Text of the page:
Certification of consumption of imported raw materials and components, production and un-utilised value of licences (under the Import Trade Control Policy of Govt. of India)

Records for verification:

The practising cost accountant should verify the following records in particular:

Records of imported raw materials and components consumed (both in quantity and value) by the industrial unit.

Records of production of all products turned out by the industrial unit.

Statutory Cost Accounting Records and Cost Statements, whether audited or not, relating to imported raw materials/components and the products manufactured if such products or any of them are subject to compulsory cost accounting records rules.

Documents indicating Import licence or Release order, c.i.f. value of actual imports, etc..

Register of consumption and Stocks by Actual Users.

Safeguards to be taken:

A cost accountant in practice should take due care as to the following conditions:

(a) The information given in the statement should be complete and accurate such that:

(i) The un-utilised value of outstanding licences in hand on the date of application by the unit is not more than c.i.f. value of consumption for the replenishment of which the import licence is claimed;

(ii) The un-utilised value of licences should be ‘balance value’ available in the Customs’ copy of licences, reduced by the amount—for which firm commit­ments have been made by opening letters of credit with a public sector agency for obtaining the goods from such agency against the licence in question in accordance with the relevant import policy procedure.

This condition regarding eligibility should be carefully examined.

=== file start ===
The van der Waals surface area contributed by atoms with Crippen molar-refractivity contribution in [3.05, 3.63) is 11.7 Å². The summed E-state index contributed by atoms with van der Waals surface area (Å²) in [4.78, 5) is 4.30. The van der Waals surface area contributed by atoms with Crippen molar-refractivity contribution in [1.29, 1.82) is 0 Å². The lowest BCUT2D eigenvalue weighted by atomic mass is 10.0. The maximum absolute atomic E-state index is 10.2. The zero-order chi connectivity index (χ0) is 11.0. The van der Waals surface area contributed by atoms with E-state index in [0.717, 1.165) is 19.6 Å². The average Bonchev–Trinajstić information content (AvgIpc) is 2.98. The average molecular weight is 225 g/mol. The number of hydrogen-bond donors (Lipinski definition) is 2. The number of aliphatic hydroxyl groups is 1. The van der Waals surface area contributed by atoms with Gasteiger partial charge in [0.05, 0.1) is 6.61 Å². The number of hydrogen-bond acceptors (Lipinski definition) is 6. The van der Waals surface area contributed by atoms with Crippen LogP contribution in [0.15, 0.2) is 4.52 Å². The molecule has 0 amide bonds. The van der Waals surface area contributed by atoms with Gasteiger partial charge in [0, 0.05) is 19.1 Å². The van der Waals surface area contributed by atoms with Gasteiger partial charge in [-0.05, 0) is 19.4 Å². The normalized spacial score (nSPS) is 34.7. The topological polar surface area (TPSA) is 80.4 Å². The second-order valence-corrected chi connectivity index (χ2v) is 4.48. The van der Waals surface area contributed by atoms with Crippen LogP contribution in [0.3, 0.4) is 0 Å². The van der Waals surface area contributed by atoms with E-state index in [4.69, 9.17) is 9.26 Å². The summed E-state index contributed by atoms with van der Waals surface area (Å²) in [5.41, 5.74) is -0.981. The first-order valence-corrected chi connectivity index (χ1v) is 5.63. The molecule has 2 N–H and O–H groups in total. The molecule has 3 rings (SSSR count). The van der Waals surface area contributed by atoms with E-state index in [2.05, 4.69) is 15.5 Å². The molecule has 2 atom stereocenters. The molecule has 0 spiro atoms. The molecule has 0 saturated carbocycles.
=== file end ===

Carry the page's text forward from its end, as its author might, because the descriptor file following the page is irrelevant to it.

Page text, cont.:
(b) As regards the particulars of Import licences, only those should be considered which pertain to raw materials and components and are under the Actual Users’ policy and still valid including revalidation granted. If any licence has been surrendered by the applicant unit, it should also be considered if it has not expired.

(c) He should, in his ‘certificate’, categorically mention about the type and description of the records which have been considered by him for verification of the information furnished in the statement.

(d) As regards the particulars of the actual imports, it should be ensured that the information given are with respect to the imports effected against any Import licence issued to the applicant unit including licences obtained under the import policy for Registered Exporters.

(e) The licensing authority may call for further evidence to verify the correctness of the information, and may take any other action in the event of incorrect, false or misleading information.

General safeguards concerning verification and attestation:

(a) Possibility of alteration of figures by the client’s staff in the ‘certified proformae’ and/or in the records connected therewith after issuance of certificate.

Safeguards against this risk could be:

(i) By insisting that no alteration will be made in figures checked;

(ii) By using special ‘ticks’ and ‘symbols’; and

(iii) By initialling the key results or key items of control information in the basic records with the words ‘checked’ or ‘verified’.

(b) Loss of thread of work done for certification through passage of time during which clarification is sought for by the Govt. department dealing with such certificate. Such possibility can be met by retaining the copies of the ‘certificate’ and supporting working schedules or papers or notes in a separate file client-wise maintained for the purpose.